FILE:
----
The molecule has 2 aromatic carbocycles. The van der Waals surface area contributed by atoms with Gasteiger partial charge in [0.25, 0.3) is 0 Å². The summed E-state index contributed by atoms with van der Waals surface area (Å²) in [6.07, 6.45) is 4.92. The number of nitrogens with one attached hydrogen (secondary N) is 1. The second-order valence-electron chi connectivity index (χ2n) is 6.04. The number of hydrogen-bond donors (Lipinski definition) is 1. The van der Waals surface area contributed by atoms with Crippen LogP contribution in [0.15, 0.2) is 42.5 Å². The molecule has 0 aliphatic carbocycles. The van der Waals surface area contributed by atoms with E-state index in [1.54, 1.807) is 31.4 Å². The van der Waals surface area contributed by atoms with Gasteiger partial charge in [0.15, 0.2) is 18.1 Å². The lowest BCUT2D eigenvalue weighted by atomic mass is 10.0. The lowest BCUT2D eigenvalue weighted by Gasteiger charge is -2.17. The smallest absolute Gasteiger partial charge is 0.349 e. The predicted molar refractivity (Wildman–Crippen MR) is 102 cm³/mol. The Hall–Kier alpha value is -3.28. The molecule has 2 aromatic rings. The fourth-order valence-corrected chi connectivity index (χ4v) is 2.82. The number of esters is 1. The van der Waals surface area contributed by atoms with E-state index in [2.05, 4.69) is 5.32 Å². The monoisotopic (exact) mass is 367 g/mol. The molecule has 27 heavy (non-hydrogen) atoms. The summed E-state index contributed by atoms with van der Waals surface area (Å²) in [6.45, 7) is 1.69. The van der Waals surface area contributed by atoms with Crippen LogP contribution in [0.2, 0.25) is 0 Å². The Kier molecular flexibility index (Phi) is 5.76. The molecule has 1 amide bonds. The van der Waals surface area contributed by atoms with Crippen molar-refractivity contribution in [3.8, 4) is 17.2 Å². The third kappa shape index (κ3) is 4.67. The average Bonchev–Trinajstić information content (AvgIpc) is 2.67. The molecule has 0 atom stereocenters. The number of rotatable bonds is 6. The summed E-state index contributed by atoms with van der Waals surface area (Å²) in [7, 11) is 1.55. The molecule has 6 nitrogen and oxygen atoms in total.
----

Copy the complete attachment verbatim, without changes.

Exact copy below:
The molecule has 2 aromatic carbocycles. The van der Waals surface area contributed by atoms with Gasteiger partial charge in [0.25, 0.3) is 0 Å². The summed E-state index contributed by atoms with van der Waals surface area (Å²) in [6.07, 6.45) is 4.92. The number of nitrogens with one attached hydrogen (secondary N) is 1. The second-order valence-electron chi connectivity index (χ2n) is 6.04. The number of hydrogen-bond donors (Lipinski definition) is 1. The van der Waals surface area contributed by atoms with Crippen LogP contribution in [0.15, 0.2) is 42.5 Å². The molecule has 0 aliphatic carbocycles. The van der Waals surface area contributed by atoms with E-state index in [1.54, 1.807) is 31.4 Å². The van der Waals surface area contributed by atoms with Gasteiger partial charge in [0.15, 0.2) is 18.1 Å². The lowest BCUT2D eigenvalue weighted by atomic mass is 10.0. The lowest BCUT2D eigenvalue weighted by Gasteiger charge is -2.17. The smallest absolute Gasteiger partial charge is 0.349 e. The predicted molar refractivity (Wildman–Crippen MR) is 102 cm³/mol. The Hall–Kier alpha value is -3.28. The molecule has 2 aromatic rings. The fourth-order valence-corrected chi connectivity index (χ4v) is 2.82. The number of esters is 1. The van der Waals surface area contributed by atoms with E-state index in [2.05, 4.69) is 5.32 Å². The monoisotopic (exact) mass is 367 g/mol. The molecule has 27 heavy (non-hydrogen) atoms. The summed E-state index contributed by atoms with van der Waals surface area (Å²) in [6.45, 7) is 1.69. The van der Waals surface area contributed by atoms with Crippen LogP contribution in [0.2, 0.25) is 0 Å². The Kier molecular flexibility index (Phi) is 5.76. The molecule has 1 amide bonds. The van der Waals surface area contributed by atoms with Crippen molar-refractivity contribution in [3.8, 4) is 17.2 Å². The third kappa shape index (κ3) is 4.67. The average Bonchev–Trinajstić information content (AvgIpc) is 2.67. The molecule has 0 atom stereocenters. The number of rotatable bonds is 6. The summed E-state index contributed by atoms with van der Waals surface area (Å²) in [7, 11) is 1.55. The molecule has 6 nitrogen and oxygen atoms in total.